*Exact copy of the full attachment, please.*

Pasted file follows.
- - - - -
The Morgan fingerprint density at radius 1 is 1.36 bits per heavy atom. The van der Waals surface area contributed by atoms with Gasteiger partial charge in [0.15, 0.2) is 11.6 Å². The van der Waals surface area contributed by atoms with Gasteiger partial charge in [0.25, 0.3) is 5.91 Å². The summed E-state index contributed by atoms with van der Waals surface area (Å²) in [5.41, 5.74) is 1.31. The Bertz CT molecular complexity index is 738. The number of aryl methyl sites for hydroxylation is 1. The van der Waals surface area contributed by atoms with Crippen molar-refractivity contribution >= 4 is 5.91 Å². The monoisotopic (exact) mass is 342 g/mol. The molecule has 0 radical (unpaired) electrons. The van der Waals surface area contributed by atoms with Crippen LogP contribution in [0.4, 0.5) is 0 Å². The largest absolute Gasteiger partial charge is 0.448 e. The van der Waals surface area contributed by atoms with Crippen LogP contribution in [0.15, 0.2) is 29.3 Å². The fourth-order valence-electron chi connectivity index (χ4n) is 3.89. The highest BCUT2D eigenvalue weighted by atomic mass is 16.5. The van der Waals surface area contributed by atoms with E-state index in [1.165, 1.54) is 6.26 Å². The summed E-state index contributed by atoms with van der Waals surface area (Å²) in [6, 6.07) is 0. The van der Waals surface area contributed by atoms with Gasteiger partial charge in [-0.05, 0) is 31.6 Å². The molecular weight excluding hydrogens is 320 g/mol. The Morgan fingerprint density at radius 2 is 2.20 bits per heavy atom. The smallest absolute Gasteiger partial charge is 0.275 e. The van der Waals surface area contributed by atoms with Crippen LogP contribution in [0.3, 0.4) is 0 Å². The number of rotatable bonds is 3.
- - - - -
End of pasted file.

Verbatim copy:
The Morgan fingerprint density at radius 1 is 1.36 bits per heavy atom. The van der Waals surface area contributed by atoms with Gasteiger partial charge in [0.15, 0.2) is 11.6 Å². The van der Waals surface area contributed by atoms with Gasteiger partial charge in [0.25, 0.3) is 5.91 Å². The summed E-state index contributed by atoms with van der Waals surface area (Å²) in [5.41, 5.74) is 1.31. The Bertz CT molecular complexity index is 738. The number of aryl methyl sites for hydroxylation is 1. The van der Waals surface area contributed by atoms with Crippen molar-refractivity contribution >= 4 is 5.91 Å². The monoisotopic (exact) mass is 342 g/mol. The molecule has 0 radical (unpaired) electrons. The van der Waals surface area contributed by atoms with Crippen LogP contribution in [0.4, 0.5) is 0 Å². The largest absolute Gasteiger partial charge is 0.448 e. The van der Waals surface area contributed by atoms with Crippen LogP contribution in [0.15, 0.2) is 29.3 Å². The fourth-order valence-electron chi connectivity index (χ4n) is 3.89. The highest BCUT2D eigenvalue weighted by atomic mass is 16.5. The van der Waals surface area contributed by atoms with E-state index in [1.165, 1.54) is 6.26 Å². The summed E-state index contributed by atoms with van der Waals surface area (Å²) in [6, 6.07) is 0. The van der Waals surface area contributed by atoms with Gasteiger partial charge in [-0.05, 0) is 31.6 Å². The molecular weight excluding hydrogens is 320 g/mol. The Morgan fingerprint density at radius 2 is 2.20 bits per heavy atom. The smallest absolute Gasteiger partial charge is 0.275 e. The van der Waals surface area contributed by atoms with Crippen LogP contribution in [0.3, 0.4) is 0 Å². The number of rotatable bonds is 3.